OJ Simpson has died

I remember seeing OJ run through the Northwestern defense like it was butter.

A great college athlete, a pro career that was more on the Meh! side, and his post-football life was largely a total wreck aside from some memorable commercials with OJ running through airports.

Another example of someone whose life peaked in college. He WAS successful transitioning from an athlete to a celebrity. He failed at life though. I would not be surprised if after he passes, that they discover that he was suffering from CTE.

In a perverse way, his most significant contribution to society (IMHO) was the demonstration that our legal system places the burden of proof on the prosecution. When the prosecution fails to convince a jury to render a guilty verdict, the defendant by default is innocent regardless of how guilty he may have appeared.

In these days when our legal system is under attack, it is important to remember that the courts are how we as a society have decided to settle our differences. If we abandon the courts as the final arbiter of truth and justice, even when that justice is flawed and that truth is suspect, then we consign our kids and grandkids to a country that settles its differences with mob rule and violence.


I haven’t seen any indication that the family has authorized an autopsy, he died from complications from prostate cancer.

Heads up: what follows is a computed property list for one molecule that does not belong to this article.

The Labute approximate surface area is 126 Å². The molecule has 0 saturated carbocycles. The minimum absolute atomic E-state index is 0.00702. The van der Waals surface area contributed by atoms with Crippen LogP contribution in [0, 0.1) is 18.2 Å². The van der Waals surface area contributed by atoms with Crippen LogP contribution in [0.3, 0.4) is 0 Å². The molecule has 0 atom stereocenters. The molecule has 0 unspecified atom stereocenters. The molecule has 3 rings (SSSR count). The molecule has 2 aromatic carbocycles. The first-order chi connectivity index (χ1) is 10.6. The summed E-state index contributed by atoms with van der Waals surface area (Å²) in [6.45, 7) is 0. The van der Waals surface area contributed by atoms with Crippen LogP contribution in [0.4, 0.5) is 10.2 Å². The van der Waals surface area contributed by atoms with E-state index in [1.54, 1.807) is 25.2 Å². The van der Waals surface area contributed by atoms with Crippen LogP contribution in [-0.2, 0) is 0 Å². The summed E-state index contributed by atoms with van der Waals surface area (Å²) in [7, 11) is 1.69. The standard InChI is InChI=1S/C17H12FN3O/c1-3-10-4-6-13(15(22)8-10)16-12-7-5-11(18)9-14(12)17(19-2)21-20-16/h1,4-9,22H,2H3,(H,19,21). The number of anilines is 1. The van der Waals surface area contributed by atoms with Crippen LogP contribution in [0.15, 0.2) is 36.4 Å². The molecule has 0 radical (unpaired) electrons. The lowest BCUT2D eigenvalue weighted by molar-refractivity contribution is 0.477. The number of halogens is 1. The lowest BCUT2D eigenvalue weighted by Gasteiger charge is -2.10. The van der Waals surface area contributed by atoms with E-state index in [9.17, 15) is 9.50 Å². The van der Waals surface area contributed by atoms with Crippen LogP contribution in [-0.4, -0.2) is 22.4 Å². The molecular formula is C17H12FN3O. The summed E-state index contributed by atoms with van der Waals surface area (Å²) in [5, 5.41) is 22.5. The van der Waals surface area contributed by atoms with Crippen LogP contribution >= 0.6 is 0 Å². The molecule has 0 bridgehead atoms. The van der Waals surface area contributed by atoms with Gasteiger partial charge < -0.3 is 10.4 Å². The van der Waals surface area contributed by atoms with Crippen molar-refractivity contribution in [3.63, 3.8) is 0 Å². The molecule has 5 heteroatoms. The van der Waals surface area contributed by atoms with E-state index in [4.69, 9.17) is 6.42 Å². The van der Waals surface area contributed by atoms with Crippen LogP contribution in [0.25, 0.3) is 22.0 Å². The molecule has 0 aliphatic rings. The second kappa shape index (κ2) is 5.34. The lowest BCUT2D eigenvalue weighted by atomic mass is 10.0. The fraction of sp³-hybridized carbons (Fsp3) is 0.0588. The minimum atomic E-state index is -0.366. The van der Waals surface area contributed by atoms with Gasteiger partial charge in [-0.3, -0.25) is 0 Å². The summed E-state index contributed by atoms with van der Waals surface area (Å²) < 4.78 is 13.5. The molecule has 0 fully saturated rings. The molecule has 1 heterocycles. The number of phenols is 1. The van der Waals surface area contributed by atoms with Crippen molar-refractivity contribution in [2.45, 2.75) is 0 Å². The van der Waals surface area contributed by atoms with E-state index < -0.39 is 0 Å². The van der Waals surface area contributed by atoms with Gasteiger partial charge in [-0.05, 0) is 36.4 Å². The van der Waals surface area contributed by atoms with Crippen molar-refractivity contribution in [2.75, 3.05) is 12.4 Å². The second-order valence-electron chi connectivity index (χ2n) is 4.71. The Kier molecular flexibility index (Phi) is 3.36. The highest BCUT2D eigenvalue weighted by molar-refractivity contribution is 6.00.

I’ve read that most men will get prostate cancer at some point, usually by their mid 80’s, but that they’ll often die of something else first. I can’t say that’s encouraging news to someone who’s 74 like I am.

And the Naked Gun series where he played a detective.

He was the butt of many jokes in that one.

Go B1GCats


There are two kinds of prostate cancer, fast and slow.

My dad had the slow kind and lived a long and happy life. He passed two years ago at home at the age of 97.

It would make some sense that OJ had the fast kind.

I don’t know whether or not his family will request an autopsy. He had a messy life. Lost a young son to drowning. His second wife said that he beat her.

Not sure that the celebrity that he chased ultimately brought him much happiness.


My college roommate said today that the OJ trial was the biggest trial of the 20th century

it definitely is listed among the top according to wikipedia for all that is worth.

For Gen Xers it probably is, but compared to Nuremberg it is not only historically insignificant but also so generationally specific. I’m a Gen Xer and remember watching the verdict while at lunch with co-workers – I don’t believe the restaurant still exists and I know my company was taken out by bankruptcy within a few years after the verdict.

If you exclude group trials and political ones(impeachment, bush v gore, scopes then I would go with Sacco and Vanzetti as my first thought although Lindberg was definitely taught in school.

It’s probably a generational thing, the trial of the Chicago 7 was pretty big when I was at NU, and I had met one of the defendants.

I think the Lindbergh case probably drew more publicity for its time than the Simpson one did.

The Leopold and Loeb case was heavily covered 100 years ago, Clarence Darrow’s 12 hour plea for them to be spared was considered one of the best case pleadings ever.

The Scopes monkey trial generated a lot of publicity, at least indirectly for its being the underpinning of the play “Inherit the Wind”.